Companies that design and manufacture medical devices also stand to profit significantly from the widespread use of one of their devices. In some cases, the race to bring new products to the market results in great innovations, with patients benefiting from less invasive but equally effective procedures. In other cases, however, the drive for profits may cause a company to overlook faulty equipment and rush a product to market. Companies may also provide doctors with inadequate instructions on how to use or clean a device.

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A Tennessee-based medical device company has issued a recall for a prosthetic part used in hip joint replacement surgeries. According to one news source, the recall is a Class I recall. Class I recalls are issued when there is a reasonable probability that continued use of the device will cause serious health problems or even death.

orthopaedics-in-africa-1466621The part is one of three prosthetic parts used in a total hip replacement surgery. According to the U.S. Food and Drug Administration, the part has been fracturing more than anticipated after surgical implantation. If a fracture occurs, patients may suffer from an array of symptoms, including pain, instability, and trouble walking. Fractures may also require emergency surgery to replace and repair the broken part. This is called revision surgery, which is often more complex and risky than original hip replacement surgery.

As a result of the recall, the company has informed product distributors, hospital personnel, and surgeons to cease selling and using the recalled part. The company has also recommended that patients immediately contact their doctor if they experience sudden pain, instability, difficulty walking, tingling, or a loss of feeling in the surgical leg. For patients not experiencing any of these symptoms, the company does not recommend following up with a medical professional at this time.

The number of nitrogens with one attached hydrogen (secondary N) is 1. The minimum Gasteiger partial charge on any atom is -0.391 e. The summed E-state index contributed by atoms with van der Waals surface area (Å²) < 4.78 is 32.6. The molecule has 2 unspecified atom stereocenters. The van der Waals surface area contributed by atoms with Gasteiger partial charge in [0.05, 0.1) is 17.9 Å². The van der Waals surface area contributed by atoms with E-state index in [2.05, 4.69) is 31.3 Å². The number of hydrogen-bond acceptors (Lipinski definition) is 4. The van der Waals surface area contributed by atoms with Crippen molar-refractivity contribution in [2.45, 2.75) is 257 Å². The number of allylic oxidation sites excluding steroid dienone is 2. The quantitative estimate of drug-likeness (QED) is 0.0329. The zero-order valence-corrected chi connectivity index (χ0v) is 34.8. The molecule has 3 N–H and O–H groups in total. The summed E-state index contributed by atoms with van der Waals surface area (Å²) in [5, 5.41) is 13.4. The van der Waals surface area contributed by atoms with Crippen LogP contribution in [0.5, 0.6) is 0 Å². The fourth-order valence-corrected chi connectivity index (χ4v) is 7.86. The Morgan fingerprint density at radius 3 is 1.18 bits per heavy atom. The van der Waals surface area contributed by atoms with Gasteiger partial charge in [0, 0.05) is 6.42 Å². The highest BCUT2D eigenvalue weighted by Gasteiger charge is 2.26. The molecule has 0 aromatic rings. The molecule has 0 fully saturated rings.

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According to news reports, eight patients who underwent heart bypass surgery at a Pennsylvania hospital most likely suffered bacterial infections because of a contaminated medical device used during the surgeries. The device is a heater-cooler unit used to control a patient’s blood pressure during open-heart surgery. Of the eight patients who were likely infected by the device, four died.

heart-1-1566858After a joint investigation with the Federal Centers for Disease Control and Prevention, the hospital announced that the infections were probably the result of the contamination of tap water used in the device. According to the hospital, the devices were not being cleaned in full compliance with the manufacturer’s guidelines. To prevent further bacterial contamination, the manufacturer now recommends that the devices be filled with filtered water and hydrogen peroxide and cleaned with bleach.

Patients undergoing bypass surgeries are more susceptible to infection. According to the U.S. Food and Drug Administration, there have been 32 reports around the world of infection or contamination relating to the medical devices. Even so, the total number of infections resulting from the device is not exactly known, since symptoms do not always surface immediately after surgery.